PEOPLE OF THE STATE OF MICHIGAN
DAVID MARK COLE
J.J. Prescott, Miriam J. Aukerman, Michael J. Steinberg, Kary L. Moss, and John R. Minock
This amicus brief on behalf of the Criminal Defense Lawyers of Michigan and the American Civil Liberties Union (ACLU) of Michigan argues that defendants accused of first- or second-degree criminal sexual conduct in Michigan must be made aware that pleading guilty will result in mandatory, lifetime electronic monitoring after their release in order for any plea to be valid under Michigan law and the U.S. Constitution. As the brief documents at length, lifetime electronic monitoring imposes severe physical, financial, and social burdens, and these disabilities and restraints are unrelated to or vastly excessive when compared to any reasonable non-punitive governmental interest.
PEOPLE OF THE STATE OF MICHIGAN
KADEEM DENNIS WHITE
Bradley Hall, John R. Minock, Steven A. Drizin, and Laura Nirider
The Criminal Defense Attorneys of Michigan and the Center on Wrongful Convictions of Youth collaborated on an amicus curiae brief in support of rehearing in People v. White. This case involved an interrogating police officer’s statements appealing to the conscience of a seventeen-year-old suspect who had invoked his right to silence under Miranda. The Michigan Supreme Court held that the officer’s comments did not amount to the functional equivalent of express questioning under Rhode Island v. Innis, thus a subsequent confession was admissible. This brief argues in favor of greater protections for juveniles in the custodial-interrogation setting, highlighting the particular vulnerabilities of youth and the troubling frequency of juvenile false confessions.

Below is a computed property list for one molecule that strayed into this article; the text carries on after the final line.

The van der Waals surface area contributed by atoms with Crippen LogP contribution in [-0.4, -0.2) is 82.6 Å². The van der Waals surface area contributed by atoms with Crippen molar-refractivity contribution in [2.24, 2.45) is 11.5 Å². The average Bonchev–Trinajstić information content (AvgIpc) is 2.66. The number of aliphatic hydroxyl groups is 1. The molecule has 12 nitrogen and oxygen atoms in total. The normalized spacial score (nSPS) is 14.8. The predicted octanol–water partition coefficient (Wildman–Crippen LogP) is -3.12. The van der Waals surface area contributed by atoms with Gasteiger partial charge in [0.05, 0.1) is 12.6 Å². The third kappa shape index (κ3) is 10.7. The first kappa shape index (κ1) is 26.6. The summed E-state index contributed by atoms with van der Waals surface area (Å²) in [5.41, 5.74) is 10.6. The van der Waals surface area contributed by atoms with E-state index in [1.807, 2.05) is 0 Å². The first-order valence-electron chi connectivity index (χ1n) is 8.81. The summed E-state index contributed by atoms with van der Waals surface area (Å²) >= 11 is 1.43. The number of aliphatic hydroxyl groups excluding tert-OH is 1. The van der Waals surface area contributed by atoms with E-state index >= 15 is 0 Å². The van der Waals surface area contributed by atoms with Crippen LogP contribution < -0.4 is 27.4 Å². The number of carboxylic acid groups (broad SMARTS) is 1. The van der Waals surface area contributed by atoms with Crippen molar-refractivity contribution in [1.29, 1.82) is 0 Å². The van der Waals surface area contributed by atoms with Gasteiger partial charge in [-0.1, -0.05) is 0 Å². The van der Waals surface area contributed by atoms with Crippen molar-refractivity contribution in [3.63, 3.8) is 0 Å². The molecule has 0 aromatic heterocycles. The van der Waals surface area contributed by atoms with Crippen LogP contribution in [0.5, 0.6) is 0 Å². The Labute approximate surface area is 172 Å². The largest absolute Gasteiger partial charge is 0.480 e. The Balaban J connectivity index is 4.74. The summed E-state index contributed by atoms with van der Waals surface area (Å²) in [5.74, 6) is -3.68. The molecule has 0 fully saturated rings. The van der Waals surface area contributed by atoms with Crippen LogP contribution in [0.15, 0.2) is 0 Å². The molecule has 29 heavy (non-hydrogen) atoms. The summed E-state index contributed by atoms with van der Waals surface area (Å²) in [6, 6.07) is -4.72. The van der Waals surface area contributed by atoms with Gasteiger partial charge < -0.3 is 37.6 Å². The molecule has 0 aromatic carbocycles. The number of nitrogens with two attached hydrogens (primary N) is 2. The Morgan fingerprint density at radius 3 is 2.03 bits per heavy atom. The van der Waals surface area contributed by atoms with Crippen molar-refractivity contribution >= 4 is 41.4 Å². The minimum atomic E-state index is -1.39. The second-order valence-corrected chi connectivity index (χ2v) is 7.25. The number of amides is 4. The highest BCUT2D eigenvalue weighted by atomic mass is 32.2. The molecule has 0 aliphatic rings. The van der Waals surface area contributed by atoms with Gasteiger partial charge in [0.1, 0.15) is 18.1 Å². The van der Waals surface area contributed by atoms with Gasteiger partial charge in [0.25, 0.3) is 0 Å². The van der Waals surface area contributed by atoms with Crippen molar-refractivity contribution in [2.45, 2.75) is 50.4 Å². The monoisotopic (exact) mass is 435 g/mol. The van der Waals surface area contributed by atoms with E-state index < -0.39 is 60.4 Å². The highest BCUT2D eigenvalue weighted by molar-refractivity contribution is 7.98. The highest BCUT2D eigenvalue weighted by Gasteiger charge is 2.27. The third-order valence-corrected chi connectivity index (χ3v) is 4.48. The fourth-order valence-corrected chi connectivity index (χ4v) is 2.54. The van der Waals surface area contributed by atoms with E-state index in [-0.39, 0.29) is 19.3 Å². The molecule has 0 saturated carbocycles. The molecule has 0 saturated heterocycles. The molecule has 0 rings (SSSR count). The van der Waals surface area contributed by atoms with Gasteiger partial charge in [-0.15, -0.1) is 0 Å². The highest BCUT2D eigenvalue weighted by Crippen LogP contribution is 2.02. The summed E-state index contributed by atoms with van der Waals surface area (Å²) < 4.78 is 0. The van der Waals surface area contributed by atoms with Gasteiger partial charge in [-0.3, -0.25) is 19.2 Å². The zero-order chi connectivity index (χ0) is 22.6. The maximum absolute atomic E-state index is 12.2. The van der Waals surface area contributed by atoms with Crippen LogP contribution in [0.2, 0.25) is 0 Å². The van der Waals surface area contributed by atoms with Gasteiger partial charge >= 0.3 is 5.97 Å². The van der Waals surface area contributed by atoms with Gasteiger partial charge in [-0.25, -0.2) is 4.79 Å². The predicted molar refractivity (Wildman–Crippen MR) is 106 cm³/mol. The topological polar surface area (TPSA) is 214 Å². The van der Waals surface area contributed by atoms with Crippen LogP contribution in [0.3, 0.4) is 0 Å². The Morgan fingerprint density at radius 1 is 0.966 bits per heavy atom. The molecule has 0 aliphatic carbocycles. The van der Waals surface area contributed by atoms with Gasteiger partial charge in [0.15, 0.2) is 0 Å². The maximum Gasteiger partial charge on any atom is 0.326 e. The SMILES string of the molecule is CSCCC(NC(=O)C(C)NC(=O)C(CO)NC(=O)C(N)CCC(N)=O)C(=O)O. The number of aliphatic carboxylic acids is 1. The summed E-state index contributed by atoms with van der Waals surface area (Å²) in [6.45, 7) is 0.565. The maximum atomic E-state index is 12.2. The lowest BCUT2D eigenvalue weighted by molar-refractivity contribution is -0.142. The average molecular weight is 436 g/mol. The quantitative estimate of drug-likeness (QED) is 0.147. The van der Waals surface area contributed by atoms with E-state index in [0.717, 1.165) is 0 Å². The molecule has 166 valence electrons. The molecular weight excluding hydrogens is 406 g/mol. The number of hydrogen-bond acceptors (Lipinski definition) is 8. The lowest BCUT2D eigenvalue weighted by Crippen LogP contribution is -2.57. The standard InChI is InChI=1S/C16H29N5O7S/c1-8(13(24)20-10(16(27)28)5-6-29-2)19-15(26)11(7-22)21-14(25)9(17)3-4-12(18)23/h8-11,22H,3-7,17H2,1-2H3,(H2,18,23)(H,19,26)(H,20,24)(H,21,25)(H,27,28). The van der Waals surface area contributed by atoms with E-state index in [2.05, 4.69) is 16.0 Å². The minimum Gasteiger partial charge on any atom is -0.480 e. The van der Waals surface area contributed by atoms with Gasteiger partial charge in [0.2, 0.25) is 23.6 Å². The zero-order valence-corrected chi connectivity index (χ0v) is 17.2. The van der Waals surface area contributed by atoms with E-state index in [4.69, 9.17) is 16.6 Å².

MICHIGAN PROPERTIES, LLC,
Bill Schuette, John J. Bursch, Richard A. Bandstra, and Matt Hodges
In Michigan Properties, the Michigan Supreme Court asked whether a local assessor retains the power to adjust a property’s taxable value if he mistakenly fails to make the proper adjustment in the year immediately following a transfer of ownership. The court agreed with the Michigan State Tax Commission that the answer to that question is yes.
The Michigan Friend of the Court Bureau devoted an entire subsection of the 2013 Michigan Child Support Formula to assist trial courts in determining income for business owners and self-employed individuals. But this subsection merely provided the trial court with factors to determine when considering income, while failing to address that business owners have control over, and incentive to manipulate, their compensation, assets, and business records. As a result, child-support awards fail to meet the interests of our children.